Remember Better Off Dead with John Cusack? A woman in the bank was wearing the dad's aardvark-fur coat, minus the cute aardvark-head hood. Where do you even find a coat like that?!

Here's another one: remember the Chicken Lady from Kids in the Hall? A woman on the bus was wearing a furry? feathery? fuzzy? scarf that looked as if she had skinned the C.L. and dyed her fuzzy neck-thing purple. Ghastly.

Yes, I know, I'm probably going to burn in hell.

Monday, March 07, 2005

Cat Psychology 101—Now Enrolling

Here is how I like to imagine our cats view the world.

Eliza Cat (lying on the radiator at the top of the stairs):
"Here comes that woman! She's headed straight for me! Do I have time to hide?! Maybe if I crouch down she won't see me! OH NO! She's spotted me! Run for the bed!!"
(Shoots under the bed like a flash.)

Later, back on the radiator:
"Here she comes *again*! Must flee!"
(Jumps down to the stairs, flings self between rails and drops down one foot to the top of the tile oven.)
"Whew! That was close! It's a good thing I'm so clever and agile!"

Missy Cat (lying across the middle of the stairs):
"That woman wants to come upstairs again—over my dead body, Beeyotch!"


The Chinese take-away was replaced by some sort of Mexican pizza restaurant. I only saw the newly painted window as I drove by the other day. Although the word "Mexican" is on the sign, we don't have high hopes for the quality of the restaurant, as there is a "Mexican" fast food restaurant in town that is pretty much a Turkish kebab house, maybe with a bell pepper thrown into the food. The meat is that shaved goat or pork or whatever. I don't know what kind of indigenous gods there are in Turkey, but that place will definitely give you Montezuma's revenge, if you know what I mean, so we avoid it.

Alas! (My new favorite exclamation after reading Pride and Prejudice. Not that it's in there, but whatever.)

Indoor Fun

When I took D.D. to the movies last week, we got there early enough to catch the very end of the credits from the earlier showing, and I saw that the band that did the soundtrack is named Bananafishbones. That is the best band name I have ever heard! I am already planning to name any goldfish we get in the future that. It's probably a good thing that there won't be any baby-naming possibilities in my future, because Bananafishbones S. has such a ring to it, don't you think?


We inherited some kind of tropical tree thing when we moved into our apartment, and it makes me a little nervous. For starters, it leans over the stairs (it's much too heavy to move), and we brush against it every time we go by. I'm not sure why it hasn't died, because we hardly ever remember to water it. And it has these weird things—I think they're some sort of air-roots—that dangle off it between its big, frond-y leaves; some of them are several feet long, and sometimes they stick out over the stairs, too, like long feelers. If we all turn up missing, check the plant.


In other news, snow.


Sometimes I don't think D.D. lives in the same world with the rest of us. We were watching a movie, and some characters were talking about the prizes (record albums) for a talent contest they were planning to enter. Out of the blue, D.D. says, "I hope they like bagels." There wasn't anything about bagels in the scene, so I asked her to explain what she meant, and she said, "You know, they're like donuts with little seeds on top." Thanks for clearing that up, honey.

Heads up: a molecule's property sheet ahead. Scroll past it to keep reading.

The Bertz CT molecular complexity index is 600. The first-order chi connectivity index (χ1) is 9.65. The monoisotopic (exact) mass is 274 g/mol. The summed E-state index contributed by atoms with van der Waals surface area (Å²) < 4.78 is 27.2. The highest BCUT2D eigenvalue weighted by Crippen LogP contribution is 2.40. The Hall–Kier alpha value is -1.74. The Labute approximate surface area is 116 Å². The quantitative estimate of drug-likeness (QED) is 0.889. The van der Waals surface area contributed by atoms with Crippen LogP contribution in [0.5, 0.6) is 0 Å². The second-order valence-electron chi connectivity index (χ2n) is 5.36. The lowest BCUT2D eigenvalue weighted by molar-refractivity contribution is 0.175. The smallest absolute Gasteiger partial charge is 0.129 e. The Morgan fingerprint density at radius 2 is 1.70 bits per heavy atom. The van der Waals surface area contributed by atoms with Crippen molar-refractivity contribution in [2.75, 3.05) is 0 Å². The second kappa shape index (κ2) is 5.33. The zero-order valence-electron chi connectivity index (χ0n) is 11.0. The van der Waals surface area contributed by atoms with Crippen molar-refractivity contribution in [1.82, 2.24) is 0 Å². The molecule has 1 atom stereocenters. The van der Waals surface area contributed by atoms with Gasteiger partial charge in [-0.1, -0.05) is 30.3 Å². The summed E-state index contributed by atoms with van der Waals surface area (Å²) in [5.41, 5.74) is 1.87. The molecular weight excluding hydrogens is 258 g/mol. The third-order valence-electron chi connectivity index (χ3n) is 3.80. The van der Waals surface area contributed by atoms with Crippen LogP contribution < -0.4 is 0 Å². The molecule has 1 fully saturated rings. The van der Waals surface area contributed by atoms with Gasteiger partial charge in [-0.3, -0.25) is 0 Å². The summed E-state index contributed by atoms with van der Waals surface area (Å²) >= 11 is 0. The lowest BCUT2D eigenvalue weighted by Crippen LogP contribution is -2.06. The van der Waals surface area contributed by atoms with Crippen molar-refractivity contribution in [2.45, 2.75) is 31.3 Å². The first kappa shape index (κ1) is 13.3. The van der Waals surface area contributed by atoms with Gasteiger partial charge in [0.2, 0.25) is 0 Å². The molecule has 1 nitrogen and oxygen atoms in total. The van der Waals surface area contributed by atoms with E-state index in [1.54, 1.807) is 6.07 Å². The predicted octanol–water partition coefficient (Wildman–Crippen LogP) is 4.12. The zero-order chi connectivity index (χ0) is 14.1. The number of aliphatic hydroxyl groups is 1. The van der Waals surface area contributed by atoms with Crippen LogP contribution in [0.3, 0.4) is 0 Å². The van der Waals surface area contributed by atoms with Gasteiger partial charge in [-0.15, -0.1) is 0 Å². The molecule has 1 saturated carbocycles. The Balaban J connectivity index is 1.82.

D.D. is forever going on about having a "project" or "experiment", usually involving water, plastic bags, and/or strings. Many of her "projects" are variations on a disco ball, but she still has managed to make some, uh, creative things, and even a few things that work, like a string pulley. She's not scared of math, either, so it occurred to me that if her 7-year-old's plans of becoming a dancer don't pan out, she might end up an engineer. But then my experience of working with engineers sits up and screams in horror, "NOOOOO!" I guess 7 is too young for any of us to be making career plans for her yet, but perhaps I will gently steer her away from the soul-sucking career of engineer anyway.


I love this site: The Top 100 Things I'd Do If I Ever Became An Evil Overlord. It includes classics such as
7. When I've captured my adversary and he says, "Look, before you kill me, will you at least tell me what this is all about?" I'll say, "No." and shoot him. No, on second thought I'll shoot him then say "No."
53. If the beautiful princess that I capture says "I'll never marry you! Never, do you hear me, NEVER!!!", I will say "Oh well" and kill her.

It has inspired me to start a list of things I have seen in fantasy novels that I will NOT do in my novel:
1. My protagonist will never know something without knowing how he knows it.
2. My protagonist will never instinctually know how to do some horribly complicated task (see number 1).

This is just the beginning. I'll add to the list as I come across other useful items. Feel free to send suggestions.

I wasn't going to haiku about the weather again, but during a flurry of crafts with Darling Daughter, my lack of artistic talent prevented me from visualizing the most aesthetically pleasing arrangement of the available beads, foam shapes, paper, and glitter glue, so I had to resort to creating a poem out of lettered beads. In case you can't make it out onscreen, it says

blue skies-sunshine-green-
only a figment of my

It's ok, but it's not the same without the glitter glue effect.